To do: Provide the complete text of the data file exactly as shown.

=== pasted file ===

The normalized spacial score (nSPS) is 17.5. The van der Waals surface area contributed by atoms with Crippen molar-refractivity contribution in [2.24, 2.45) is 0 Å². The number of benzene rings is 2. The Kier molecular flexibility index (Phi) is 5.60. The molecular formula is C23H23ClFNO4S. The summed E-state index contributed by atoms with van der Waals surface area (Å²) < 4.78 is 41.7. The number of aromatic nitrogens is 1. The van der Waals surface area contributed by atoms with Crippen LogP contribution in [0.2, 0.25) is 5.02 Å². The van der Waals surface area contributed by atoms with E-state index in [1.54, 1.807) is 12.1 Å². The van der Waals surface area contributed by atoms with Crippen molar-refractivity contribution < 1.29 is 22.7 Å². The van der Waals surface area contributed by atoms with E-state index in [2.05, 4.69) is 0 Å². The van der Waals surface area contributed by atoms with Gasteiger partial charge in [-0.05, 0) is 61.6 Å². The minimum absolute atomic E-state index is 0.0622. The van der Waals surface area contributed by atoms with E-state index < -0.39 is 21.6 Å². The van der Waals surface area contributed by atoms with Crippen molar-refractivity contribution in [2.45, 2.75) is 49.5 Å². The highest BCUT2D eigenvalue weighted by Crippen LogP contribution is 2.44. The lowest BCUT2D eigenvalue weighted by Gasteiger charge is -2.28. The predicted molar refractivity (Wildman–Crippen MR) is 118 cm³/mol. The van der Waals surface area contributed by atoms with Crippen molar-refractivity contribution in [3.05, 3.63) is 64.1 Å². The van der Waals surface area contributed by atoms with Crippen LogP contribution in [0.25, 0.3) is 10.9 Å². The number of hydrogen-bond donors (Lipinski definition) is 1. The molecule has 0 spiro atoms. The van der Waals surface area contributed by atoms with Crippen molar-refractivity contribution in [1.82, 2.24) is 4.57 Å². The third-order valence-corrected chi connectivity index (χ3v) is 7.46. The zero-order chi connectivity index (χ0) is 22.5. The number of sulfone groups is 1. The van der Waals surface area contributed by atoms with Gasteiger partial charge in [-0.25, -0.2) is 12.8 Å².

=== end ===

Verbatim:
The normalized spacial score (nSPS) is 17.5. The van der Waals surface area contributed by atoms with Crippen molar-refractivity contribution in [2.24, 2.45) is 0 Å². The number of benzene rings is 2. The Kier molecular flexibility index (Phi) is 5.60. The molecular formula is C23H23ClFNO4S. The summed E-state index contributed by atoms with van der Waals surface area (Å²) < 4.78 is 41.7. The number of aromatic nitrogens is 1. The van der Waals surface area contributed by atoms with Crippen LogP contribution in [0.2, 0.25) is 5.02 Å². The van der Waals surface area contributed by atoms with E-state index in [1.54, 1.807) is 12.1 Å². The van der Waals surface area contributed by atoms with Crippen molar-refractivity contribution < 1.29 is 22.7 Å². The van der Waals surface area contributed by atoms with E-state index in [2.05, 4.69) is 0 Å². The van der Waals surface area contributed by atoms with Gasteiger partial charge in [-0.05, 0) is 61.6 Å². The minimum absolute atomic E-state index is 0.0622. The van der Waals surface area contributed by atoms with E-state index < -0.39 is 21.6 Å². The van der Waals surface area contributed by atoms with Crippen molar-refractivity contribution in [2.45, 2.75) is 49.5 Å². The highest BCUT2D eigenvalue weighted by Crippen LogP contribution is 2.44. The lowest BCUT2D eigenvalue weighted by Gasteiger charge is -2.28. The predicted molar refractivity (Wildman–Crippen MR) is 118 cm³/mol. The van der Waals surface area contributed by atoms with Crippen molar-refractivity contribution in [3.05, 3.63) is 64.1 Å². The van der Waals surface area contributed by atoms with Crippen LogP contribution in [0.25, 0.3) is 10.9 Å². The number of hydrogen-bond donors (Lipinski definition) is 1. The molecule has 0 spiro atoms. The van der Waals surface area contributed by atoms with Crippen molar-refractivity contribution in [1.82, 2.24) is 4.57 Å². The third-order valence-corrected chi connectivity index (χ3v) is 7.46. The zero-order chi connectivity index (χ0) is 22.5. The number of sulfone groups is 1. The van der Waals surface area contributed by atoms with Gasteiger partial charge in [-0.25, -0.2) is 12.8 Å².